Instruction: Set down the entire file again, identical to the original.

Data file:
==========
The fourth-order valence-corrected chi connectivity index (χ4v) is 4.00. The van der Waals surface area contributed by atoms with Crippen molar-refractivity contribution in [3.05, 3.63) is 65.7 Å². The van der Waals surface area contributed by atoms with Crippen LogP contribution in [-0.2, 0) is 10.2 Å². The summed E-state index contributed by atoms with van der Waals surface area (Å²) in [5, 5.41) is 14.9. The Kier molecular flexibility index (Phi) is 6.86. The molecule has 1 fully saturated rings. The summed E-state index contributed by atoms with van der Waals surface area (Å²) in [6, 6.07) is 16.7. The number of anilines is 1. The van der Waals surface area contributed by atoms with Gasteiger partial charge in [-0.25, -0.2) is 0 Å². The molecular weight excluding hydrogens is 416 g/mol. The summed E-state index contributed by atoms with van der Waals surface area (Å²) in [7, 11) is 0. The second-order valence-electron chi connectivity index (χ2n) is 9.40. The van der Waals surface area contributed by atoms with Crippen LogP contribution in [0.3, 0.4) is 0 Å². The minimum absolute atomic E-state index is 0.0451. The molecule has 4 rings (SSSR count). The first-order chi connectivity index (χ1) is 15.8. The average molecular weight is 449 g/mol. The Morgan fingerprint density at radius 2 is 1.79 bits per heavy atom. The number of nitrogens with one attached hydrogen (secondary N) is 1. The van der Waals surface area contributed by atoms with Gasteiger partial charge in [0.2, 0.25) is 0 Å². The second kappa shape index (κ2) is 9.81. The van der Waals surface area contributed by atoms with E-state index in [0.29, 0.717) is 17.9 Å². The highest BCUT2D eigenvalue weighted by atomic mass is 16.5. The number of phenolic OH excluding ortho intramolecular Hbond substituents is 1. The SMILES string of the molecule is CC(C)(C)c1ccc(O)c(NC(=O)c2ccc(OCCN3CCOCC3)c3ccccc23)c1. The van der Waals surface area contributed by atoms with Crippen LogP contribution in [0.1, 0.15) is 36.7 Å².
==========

The fourth-order valence-corrected chi connectivity index (χ4v) is 4.00. The van der Waals surface area contributed by atoms with Crippen molar-refractivity contribution in [3.05, 3.63) is 65.7 Å². The van der Waals surface area contributed by atoms with Crippen LogP contribution in [-0.2, 0) is 10.2 Å². The summed E-state index contributed by atoms with van der Waals surface area (Å²) in [5, 5.41) is 14.9. The Kier molecular flexibility index (Phi) is 6.86. The molecule has 1 fully saturated rings. The summed E-state index contributed by atoms with van der Waals surface area (Å²) in [6, 6.07) is 16.7. The number of anilines is 1. The van der Waals surface area contributed by atoms with Gasteiger partial charge in [-0.25, -0.2) is 0 Å². The molecular weight excluding hydrogens is 416 g/mol. The summed E-state index contributed by atoms with van der Waals surface area (Å²) in [7, 11) is 0. The second-order valence-electron chi connectivity index (χ2n) is 9.40. The van der Waals surface area contributed by atoms with Crippen LogP contribution in [0.3, 0.4) is 0 Å². The minimum absolute atomic E-state index is 0.0451. The molecule has 4 rings (SSSR count). The first-order chi connectivity index (χ1) is 15.8. The average molecular weight is 449 g/mol. The Morgan fingerprint density at radius 2 is 1.79 bits per heavy atom. The number of nitrogens with one attached hydrogen (secondary N) is 1. The van der Waals surface area contributed by atoms with Gasteiger partial charge in [0.2, 0.25) is 0 Å². The second kappa shape index (κ2) is 9.81. The van der Waals surface area contributed by atoms with E-state index in [0.29, 0.717) is 17.9 Å². The highest BCUT2D eigenvalue weighted by atomic mass is 16.5. The number of phenolic OH excluding ortho intramolecular Hbond substituents is 1. The SMILES string of the molecule is CC(C)(C)c1ccc(O)c(NC(=O)c2ccc(OCCN3CCOCC3)c3ccccc23)c1. The van der Waals surface area contributed by atoms with Crippen LogP contribution in [0.1, 0.15) is 36.7 Å².